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Discussion Starter · #1 ·
I thought it would be nice if this section would also represent a repository for useful procedures - no substitute for a manual of course, but it sure is helpful to look at other peoples solutions sometimes.

I'll start this off with my heater box rebuild procedure.
 

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Heater Box Rebuild Part 1 - Removal

This is by far the worst part of the whole rebuild process. The console has to come out, and it is much easier to get on your back up under the dashboard if the seats are out too.

I had bypassed the heater core several months ago, so it was already empty when I went to remove it. This helped a great deal, but some residual coolant still leaked out of the box. I pulled the carpets to clean them since they had already been soiled by the leaking core.

1) Here is the area prepared for removal. Note the water stains running down the tunnel where the coolant had been leaking. You may as well ease removal at this point by taking the slider-levers and their cables off of the flapper-door levers.

2) The heater valve must be removed to access the nuts which attach the heater core to the underside of the cowl. This is not strictly necessary, but its a very tight squeeze otherwise. This one has seen much better days and had a bunch of crystallized junk inside of it which makes me thing the original owner had put some "leak stop" into the coolant system.

3) These are the two nuts on the driver's side. The camera angle is very funny, so I tried to indicate front using the arrow.

4) Here are the passenger side nuts. The blower motor grounds to the near stud and the presence of the cowl drain tube precludes removing the heater box toward the passenger side. What worked for me was shifting into 4th gear, laying the box on its back, and wroking it out passed the depressed brake and cluthc pedals. It reuires about 3 hands to do it easily, so patience and finesse are the best course of action.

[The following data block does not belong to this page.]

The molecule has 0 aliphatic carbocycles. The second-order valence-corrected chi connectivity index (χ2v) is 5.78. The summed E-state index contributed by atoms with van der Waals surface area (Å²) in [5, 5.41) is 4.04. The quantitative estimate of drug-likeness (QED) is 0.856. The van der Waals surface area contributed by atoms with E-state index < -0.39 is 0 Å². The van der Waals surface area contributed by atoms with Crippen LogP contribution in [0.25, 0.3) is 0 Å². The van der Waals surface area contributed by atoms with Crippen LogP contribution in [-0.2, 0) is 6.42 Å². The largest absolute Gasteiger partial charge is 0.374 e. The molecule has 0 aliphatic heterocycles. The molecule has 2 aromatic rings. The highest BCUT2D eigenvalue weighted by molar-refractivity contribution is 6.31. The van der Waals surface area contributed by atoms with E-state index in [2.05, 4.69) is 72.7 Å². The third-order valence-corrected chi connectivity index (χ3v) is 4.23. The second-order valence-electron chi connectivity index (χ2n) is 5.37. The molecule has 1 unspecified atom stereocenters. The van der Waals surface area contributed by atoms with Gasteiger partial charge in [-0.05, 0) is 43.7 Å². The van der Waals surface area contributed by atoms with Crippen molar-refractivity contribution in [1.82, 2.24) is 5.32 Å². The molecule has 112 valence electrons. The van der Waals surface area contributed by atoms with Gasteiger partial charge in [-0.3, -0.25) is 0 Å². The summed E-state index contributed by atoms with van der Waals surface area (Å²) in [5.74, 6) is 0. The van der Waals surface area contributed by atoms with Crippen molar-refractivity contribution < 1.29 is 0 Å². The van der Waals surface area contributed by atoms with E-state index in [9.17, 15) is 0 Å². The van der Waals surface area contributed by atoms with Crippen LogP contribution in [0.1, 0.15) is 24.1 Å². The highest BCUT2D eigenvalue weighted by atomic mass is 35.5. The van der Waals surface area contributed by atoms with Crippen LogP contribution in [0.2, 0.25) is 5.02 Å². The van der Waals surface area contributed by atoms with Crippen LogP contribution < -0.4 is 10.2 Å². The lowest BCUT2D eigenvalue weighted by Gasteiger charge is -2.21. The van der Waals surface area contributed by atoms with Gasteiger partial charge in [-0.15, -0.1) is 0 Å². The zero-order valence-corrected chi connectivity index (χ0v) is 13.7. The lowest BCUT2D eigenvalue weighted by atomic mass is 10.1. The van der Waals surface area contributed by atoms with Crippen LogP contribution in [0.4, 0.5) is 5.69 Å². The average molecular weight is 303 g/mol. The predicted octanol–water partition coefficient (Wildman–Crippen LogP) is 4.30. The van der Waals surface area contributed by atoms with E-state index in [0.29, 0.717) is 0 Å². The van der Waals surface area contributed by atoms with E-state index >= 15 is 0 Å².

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Discussion Starter · #4 ·
Heater Box Rebuild Part 2 - Disassembly

5) Popping the 5 clips off the case allows you to split the case above the heater core. The foam on top is trashed, I'll replace it. later.

6) The heater core lifts free from its grimy confines. I sent mine out to www.kingradiator.com and found their service to be excellent. I sent the core on Monday, and had it back on Friday, and the called me 3 times, once to let me know it had arrived, once to give me their diagnosis, and once more to let me know it was going back out.

7) 5 muck-covered bolts come out, allowing the tray to be lifted free. The flapper doors are in ugly, but serviceable condition.

8) 3 more bolts come out, freeing the fan motor and squirrel cage. The fan motor was relieved to finally breathe after steeping in coolant for a long time. To keep this from happening in the future, I drilled a drain hole in the bottom of the heater box.
 

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Discussion Starter · #5 ·